As journalistic bombshells go, Tuesday's release of the first in a five-part Sports Illustrated expose into past improprieties in the Oklahoma State University football program was widely regarded as a dud. That said, both Oklahoma State and West Virginia, the school at which one of the implicated former OSU coaches now works, were in full damage control as of Monday. OSU athletic director Mike Holder addressed the media, stating, "I apologize to all of the athletic directors in the [Big 12] conference for what's about to happen, what's about to be said about a member institution. That reflects on everyone, all of our brothers and peers." Holder, who has been in Stillwater since 1966 as a student or university employee (he became AD in 2005), went on to say, "I really feel like that at 65 years of age, everything that I've done until now has prepared me for this moment in time, so I just hope to make everybody proud at the end of this process." (He later said that his apology should not be taken as an admission of wrongdoing by OSU athletics.) A proces is under way at WVU, as well. A university source told The Charleston Gazette that an in-house investigation into the accusations against Mountaineers assistant coach Joe DeForest, who SI sources claim paid players performance bonuses while at OSU during a period spanning 2001 to 2007, will be done "quickly, but thoroughly" and will focus solely on his tenure at WVU.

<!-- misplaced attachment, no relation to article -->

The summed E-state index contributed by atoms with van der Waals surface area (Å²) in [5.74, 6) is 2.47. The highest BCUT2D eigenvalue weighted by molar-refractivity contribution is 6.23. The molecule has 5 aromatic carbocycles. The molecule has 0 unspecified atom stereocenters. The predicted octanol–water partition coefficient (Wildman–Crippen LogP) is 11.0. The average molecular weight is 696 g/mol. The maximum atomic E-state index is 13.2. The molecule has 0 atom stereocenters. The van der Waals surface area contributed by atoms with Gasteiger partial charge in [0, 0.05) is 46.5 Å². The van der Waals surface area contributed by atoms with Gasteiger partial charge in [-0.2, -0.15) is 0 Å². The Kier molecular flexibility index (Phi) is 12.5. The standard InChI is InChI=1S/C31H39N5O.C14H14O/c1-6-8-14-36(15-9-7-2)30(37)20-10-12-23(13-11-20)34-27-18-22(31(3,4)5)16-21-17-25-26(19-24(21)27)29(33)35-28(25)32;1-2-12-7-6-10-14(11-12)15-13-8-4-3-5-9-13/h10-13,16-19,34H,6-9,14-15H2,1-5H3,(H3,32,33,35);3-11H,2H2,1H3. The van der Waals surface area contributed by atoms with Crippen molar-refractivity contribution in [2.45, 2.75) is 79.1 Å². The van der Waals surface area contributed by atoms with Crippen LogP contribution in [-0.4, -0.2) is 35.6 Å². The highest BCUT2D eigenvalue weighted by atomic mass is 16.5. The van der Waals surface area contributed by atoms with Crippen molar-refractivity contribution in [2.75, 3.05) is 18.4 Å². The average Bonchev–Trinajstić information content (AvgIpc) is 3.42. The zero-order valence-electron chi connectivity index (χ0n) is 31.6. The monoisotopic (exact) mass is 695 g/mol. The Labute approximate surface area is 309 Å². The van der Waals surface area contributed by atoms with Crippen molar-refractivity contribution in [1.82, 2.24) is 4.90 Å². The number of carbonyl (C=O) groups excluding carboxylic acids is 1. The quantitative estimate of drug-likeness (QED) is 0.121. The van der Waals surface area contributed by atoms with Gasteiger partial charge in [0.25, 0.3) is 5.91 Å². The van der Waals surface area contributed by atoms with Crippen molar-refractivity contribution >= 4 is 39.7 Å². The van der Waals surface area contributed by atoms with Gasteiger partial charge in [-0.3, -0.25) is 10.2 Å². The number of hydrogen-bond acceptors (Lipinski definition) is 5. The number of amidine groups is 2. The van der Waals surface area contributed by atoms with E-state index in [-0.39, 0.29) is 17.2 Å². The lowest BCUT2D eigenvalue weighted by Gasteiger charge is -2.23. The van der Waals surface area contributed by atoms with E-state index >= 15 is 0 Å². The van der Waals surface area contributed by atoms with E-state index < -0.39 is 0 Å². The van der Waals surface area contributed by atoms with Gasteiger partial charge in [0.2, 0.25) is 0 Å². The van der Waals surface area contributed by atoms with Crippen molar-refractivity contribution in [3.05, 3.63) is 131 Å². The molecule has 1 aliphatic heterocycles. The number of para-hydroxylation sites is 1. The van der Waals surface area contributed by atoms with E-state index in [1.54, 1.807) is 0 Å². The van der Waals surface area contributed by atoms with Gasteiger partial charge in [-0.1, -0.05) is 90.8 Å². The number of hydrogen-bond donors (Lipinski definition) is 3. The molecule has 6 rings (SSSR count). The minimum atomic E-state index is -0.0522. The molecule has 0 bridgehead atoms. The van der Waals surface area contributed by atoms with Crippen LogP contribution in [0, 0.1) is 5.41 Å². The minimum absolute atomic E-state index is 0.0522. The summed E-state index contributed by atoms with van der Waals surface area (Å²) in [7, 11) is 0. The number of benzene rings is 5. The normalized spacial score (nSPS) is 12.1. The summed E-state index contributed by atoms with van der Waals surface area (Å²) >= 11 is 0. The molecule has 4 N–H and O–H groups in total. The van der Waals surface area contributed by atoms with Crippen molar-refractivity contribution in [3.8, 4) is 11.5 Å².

Today, after part two of the SI series went public, LSU head coach Les Miles, who held the same title at Oklahoma State during the period in question, went on the offensive. "I can tell you that people that were commenting on the state of the program weren't there long enough to figure it out," Miles said during an SEC coaches teleconference. "They heard me tell them attend class, do the right things and heard me routinely. I'm going to withhold further comment. I can tell you that staff, family and friends, anybody that sat in our meeting rooms, knew that this thing was done right."